Meanwhile, we can make the frangipane filling. Honestly, I don't want to make any fuss about it. Get a sufficiently sized bowl and mix all the ingredients for the frangipane filling thoroughly.
The 15 minutes of the blind baking should be over at one point ... about 15 minutes after they started, I reckon, unless you prove me wrong here.
Here a little picture, I tried to put together, showing the different steps of the tart until the product is finished.
To follow those steps, spread the raspberry jam on the blind baked pastry and after that try to top it with the frangipane filling. At least that was the idea originally. During that process the jam and the frangipane filling rather might mix a bit. No worries, though, it's part of the package.
Having now an empty bowl, where the frangipane filling used to be and a filled pastry case, I'd say it's a rather good time to put the tart into the oven, which is now at 190 ºC.
Further 18 minutes will bake things right.
Sadly, as some might see it, you have to cool down the Basil and Lemon Frangipane Tart.
At this point it doesn't look too gorgeous as would everyone agree on, I suppose.
Have some icing sugar on it. Oh, that's better, but ... we can do even better. We need something that'll always do: CHOCOLATE. No, not that much, just sprinkle a few fine lines on top of the tart ... blob. Great, no fine lines! We can attempt a few fine lines and put here and there some occasional blobs to make it appear to the beholder it was on purpose. Said and done ...
... I am rather pleased with the outcome. While being at it, I just simulated the case I would have a guest for tea time enjoying this delicious tart together with me. I even put on a candle. At other times it might give the impression of being romantic, but ...
I simply wanted a yummy frangipane tart.
Now have a closer look at the tart in the next picture and have a guess of what it reminded my malfunctioning brain!
Anyway, the taste of the frangipane tart was so temptingly dangerously good I even could here the tart calling from the kitchen: "Come and get me, get another slice ...!" Great!
Then it wasn't even a shame that it didn't taste that much of basil. You get more taste from the raspberry jam and the frangipane filling. However, there is a slight hint of basil. Therefore, if you have the feeling, there hasn't been enough basil in your life, feel free to increase the amount until the dough has the colour of your lawn, reminds you of Ireland or until you are well pleased with it.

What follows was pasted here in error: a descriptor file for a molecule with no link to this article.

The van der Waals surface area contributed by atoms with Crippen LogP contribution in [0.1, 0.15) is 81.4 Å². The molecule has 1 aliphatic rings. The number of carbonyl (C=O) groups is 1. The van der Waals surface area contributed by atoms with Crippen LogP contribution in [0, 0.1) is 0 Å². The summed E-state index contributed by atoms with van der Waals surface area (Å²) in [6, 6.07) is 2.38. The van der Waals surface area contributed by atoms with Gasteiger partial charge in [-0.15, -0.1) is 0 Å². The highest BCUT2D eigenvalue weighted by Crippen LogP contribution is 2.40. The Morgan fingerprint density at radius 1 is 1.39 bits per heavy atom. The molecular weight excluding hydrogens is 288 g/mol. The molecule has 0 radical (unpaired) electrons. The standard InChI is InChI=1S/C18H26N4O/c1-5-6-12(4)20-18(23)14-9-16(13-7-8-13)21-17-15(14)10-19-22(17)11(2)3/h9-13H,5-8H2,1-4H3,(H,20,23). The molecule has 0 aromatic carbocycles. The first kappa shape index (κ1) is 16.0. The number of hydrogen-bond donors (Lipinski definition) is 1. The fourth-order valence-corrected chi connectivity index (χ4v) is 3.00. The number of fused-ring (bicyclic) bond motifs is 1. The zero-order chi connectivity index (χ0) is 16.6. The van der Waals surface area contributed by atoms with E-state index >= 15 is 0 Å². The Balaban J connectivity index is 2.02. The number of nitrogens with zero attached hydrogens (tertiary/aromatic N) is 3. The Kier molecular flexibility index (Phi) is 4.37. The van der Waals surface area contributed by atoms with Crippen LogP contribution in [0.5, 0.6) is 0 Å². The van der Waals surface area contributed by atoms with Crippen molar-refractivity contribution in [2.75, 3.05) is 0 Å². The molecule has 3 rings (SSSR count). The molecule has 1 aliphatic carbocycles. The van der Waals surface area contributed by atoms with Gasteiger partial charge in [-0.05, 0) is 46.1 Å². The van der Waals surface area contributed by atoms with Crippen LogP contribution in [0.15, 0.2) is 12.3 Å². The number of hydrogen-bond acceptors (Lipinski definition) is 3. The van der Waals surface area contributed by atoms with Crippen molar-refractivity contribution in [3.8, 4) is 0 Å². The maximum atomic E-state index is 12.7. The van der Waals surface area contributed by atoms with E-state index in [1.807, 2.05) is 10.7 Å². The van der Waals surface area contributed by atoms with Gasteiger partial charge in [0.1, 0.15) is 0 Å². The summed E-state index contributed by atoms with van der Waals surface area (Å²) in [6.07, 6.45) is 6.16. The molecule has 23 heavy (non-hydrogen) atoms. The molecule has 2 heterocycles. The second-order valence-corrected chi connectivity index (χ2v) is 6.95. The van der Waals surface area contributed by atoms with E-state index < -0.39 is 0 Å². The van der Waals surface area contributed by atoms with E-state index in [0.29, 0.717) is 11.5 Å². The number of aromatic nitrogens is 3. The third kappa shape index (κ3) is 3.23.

Things were fine with me. Right, apart from the fact of what I had to do with the tart in the course of days that followed ... it wasn't my fault, was it? Yes,I could have, but I didn't.
However, have an even closer look and tell me ... right to my face ... how you could possibly resist a piece of that tart.
So, once more, totally heart-broken and shattered I have to admit, it was all my fault entirely, for who has created this Basil and Lemon Frangipane Tart ...
While still being in grief ...over various things, I can't change now anymore anyway, I like to move on and submit this Basil and Lemon Frangipane Tart to a cleverly devised selection of blog challenges, due to various reasons ...
Let's do it in alphabetical order then. I might not have used mint in this tart, although I could have, based on the behaviour of the mint on my windowsill, but I didn't want to have an ill-behaved Mint and Lemon Frangipane Tart. Karen from Lavender and Lovage said, it would be alright, if I use any kind of herb to join the Cooking with Herbs challenge, which I from the bottom of my heart want to do.
That brings us already to the letter 'M' and Javelin Warrior's Made with Love Mondays. Just to make sure you can use homemade quick raspberry jam with raspberries and sugar, but since I couldn't get that many raspberries I had to go with the nearly as good as homemade raspberry jam to have a from scratch recipe for the Made with Love Mondays.
Then I like to talk again about the lemon and the basil. I didn't want any of those two go to waste, that is let them die before I get the chance to use them. Therefore, I like to add this to the No Waste Food Challenge, which is brought to us by Elizabeth from Elizabeth's Kitchen Diary. However, this month, the challenge is hosted by Ness from Jibber Jabber UK.
So, if you want to count in, that I ate the whole cake as well to the not wasting food, then ... oops. Now it's out!
Quickly, on with the fourth and final challenge. We go back to Karen, although it is a joined challenge by Lavender and Lovage and The Hedgecombers. However, this month it's Karen's turn and the chosen theme is: Jams, Curds and Preserves. Hopefully, at this point you don't have to guess for too long which of the three I used in my recipe.
Having reached this point of the post, I wish to say thank you to all those, who have continued reading this far into the post. You are wonderful people, thank you for being out there!!! Really, I mean it, it's not just a phrase. I hope to see you again. You can bring friends, too.
Now I have some work to do. Whatever that may be ...